Parent Richard Pollins opens up about his 10-year-old son Noah and how he has relied on the services at the Royal Alexandra Children’s Hospital (the Alex) in Brighton soon after he was born. Here is his story…
“There is a degree of irony that my daughter, having been born at the Royal Sussex County Hospital has never had to return to hospital, whilst my son Noah, who was born at home in 2006, has spent plenty of time in hospital.
Noah was born with a small lump on his shoulder blade, which doctors at the Alex diagnosed as cystic hygroma. These are quite rare, occurring only in approximately 1% of children. The doctors weren’t sure what the prognosis was; it could disappear or it could get worse. So naturally we kept an eye on it as Noah grew.
Sadly the lump didn’t disappear – in fact it grew quickly and by the time Noah was one, it was the size of my fist. And on a one year old that’s big. It was obviously a huge worry.
When Noah was 18 months old, we had to rush him to the Alex in the middle of the night after he became poorly. The lump had become infected and the poor lad was in agony. We were told it may be life threatening and you can imagine it was a truly terrifying time for us; we felt completely helpless and the world for us stopped – nothing else mattered.
Noah was in the high dependency ward at the Alex for a week. The support from the hospital and staff was absolutely fantastic. Nothing was too much trouble for them and the facilities the hospital had, such as accommodation for the family, allowed us to stay close to Noah at all times.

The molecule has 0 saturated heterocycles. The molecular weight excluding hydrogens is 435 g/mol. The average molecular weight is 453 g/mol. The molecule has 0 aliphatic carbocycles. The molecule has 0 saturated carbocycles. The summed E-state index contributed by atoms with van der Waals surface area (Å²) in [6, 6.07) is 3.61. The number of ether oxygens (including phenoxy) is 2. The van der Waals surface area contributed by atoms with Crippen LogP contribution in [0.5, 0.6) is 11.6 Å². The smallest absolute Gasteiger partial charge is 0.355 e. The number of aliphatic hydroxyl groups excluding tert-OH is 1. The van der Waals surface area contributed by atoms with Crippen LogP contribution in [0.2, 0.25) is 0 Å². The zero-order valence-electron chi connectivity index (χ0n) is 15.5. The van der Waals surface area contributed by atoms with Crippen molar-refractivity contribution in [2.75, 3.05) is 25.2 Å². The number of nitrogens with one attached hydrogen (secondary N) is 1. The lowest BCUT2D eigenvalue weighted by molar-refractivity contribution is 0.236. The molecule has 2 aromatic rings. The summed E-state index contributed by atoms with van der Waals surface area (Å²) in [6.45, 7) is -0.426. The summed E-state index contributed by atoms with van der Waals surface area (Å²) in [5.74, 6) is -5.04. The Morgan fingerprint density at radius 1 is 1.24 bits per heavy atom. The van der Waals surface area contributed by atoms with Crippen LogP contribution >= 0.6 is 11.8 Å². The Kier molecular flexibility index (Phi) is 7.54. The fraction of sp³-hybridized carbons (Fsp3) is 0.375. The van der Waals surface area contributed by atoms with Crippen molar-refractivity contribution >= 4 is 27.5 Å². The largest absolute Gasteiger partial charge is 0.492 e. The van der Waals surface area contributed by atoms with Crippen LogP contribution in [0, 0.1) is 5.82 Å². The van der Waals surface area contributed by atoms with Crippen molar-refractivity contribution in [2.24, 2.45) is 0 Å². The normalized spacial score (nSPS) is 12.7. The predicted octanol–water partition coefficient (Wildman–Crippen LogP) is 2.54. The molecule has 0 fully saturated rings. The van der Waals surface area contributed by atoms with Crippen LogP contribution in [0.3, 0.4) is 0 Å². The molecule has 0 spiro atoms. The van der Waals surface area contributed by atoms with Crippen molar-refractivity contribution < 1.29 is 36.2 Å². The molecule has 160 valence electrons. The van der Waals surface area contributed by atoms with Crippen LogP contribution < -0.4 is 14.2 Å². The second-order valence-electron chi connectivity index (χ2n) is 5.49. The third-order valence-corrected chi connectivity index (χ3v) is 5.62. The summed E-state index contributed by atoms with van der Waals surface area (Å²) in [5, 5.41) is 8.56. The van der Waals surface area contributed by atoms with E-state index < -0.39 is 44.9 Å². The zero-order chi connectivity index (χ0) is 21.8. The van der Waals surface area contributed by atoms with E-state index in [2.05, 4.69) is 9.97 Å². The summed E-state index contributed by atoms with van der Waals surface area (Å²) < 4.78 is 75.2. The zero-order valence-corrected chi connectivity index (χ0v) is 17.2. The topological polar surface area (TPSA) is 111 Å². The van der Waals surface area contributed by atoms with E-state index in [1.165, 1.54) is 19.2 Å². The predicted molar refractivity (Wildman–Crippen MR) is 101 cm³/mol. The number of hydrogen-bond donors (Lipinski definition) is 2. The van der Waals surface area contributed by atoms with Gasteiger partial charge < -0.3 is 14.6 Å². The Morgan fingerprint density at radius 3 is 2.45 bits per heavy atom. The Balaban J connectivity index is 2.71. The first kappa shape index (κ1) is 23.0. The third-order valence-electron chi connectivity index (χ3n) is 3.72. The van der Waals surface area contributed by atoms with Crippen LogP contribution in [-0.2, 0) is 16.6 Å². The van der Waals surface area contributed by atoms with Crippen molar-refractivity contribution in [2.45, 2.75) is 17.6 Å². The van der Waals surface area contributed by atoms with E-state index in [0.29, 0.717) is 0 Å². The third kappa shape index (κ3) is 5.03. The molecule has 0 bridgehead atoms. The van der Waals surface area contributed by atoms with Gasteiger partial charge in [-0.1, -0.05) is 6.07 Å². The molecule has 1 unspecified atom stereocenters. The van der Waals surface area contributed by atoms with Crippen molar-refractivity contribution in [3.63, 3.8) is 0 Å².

It may sound strange, but it felt more normal than the usual hospital experience. The priority was of course to look after the children but we always felt that the staff wanted to look after us as parents too. I remember Noah was in hospital on Mother’s Day and it was a lovely touch for my wife to receive some flowers from the staff that day. There were plenty of tears!
Once the infection was under control, Noah was allowed home. But as the hospital in Brighton didn’t have facilities to carry out MRI scans on young children, Noah was transferred to Great Ormond Street Hospital in London. He was placed under the care of a quite brilliant surgeon Mr Loshan Kangesu.
Following on from a few trips to hospital, Noah was booked in to have the cystic hygroma removed, scheduled for a few months before his second birthday. For those parents who have been through a similar experience I’m sure they will agree that there is nothing worse than seeing your beautiful child completely unresponsive and unconscious under the effects of anaesthetic. It was certainly a nerve wracking few hours while we waited for the operation to be completed. We shouldn’t have worried – when we returned to the recovery ward Noah was up and about within a couple of hours.
Noah has thankfully made a perfect recovery and you really wouldn’t know that he ever went through such an ordeal. He’s now enormously proud of his “shark bite” scar and last year when he was nine, he surprised us all and raised over £1,000 for Rockinghorse (the official fundraising arm of the Alex) by having his long hair cut off.
It might sound silly, but for a while we found it difficult to talk about Noah’s ordeal. I think we have tried to block it from our memory and in preparing this piece, looking at the photos again from that time, my wife and I were quite shocked and emotional.
The whole experience with Noah really opened my eyes to the fact that our hospitals need additional funds to provide the best resources and services of care. The NHS does its best but the hospitals simply cannot rely on government funding to provide the care and facilities for our children’s needs.
What my family and I went through was scary and upsetting, but looking back we were extremely lucky, not just because we had access to some of the best hospital care in the world, but for some parents the outcome is of course so much worse, and they don’t get to bring their children home. That is heartbreaking.“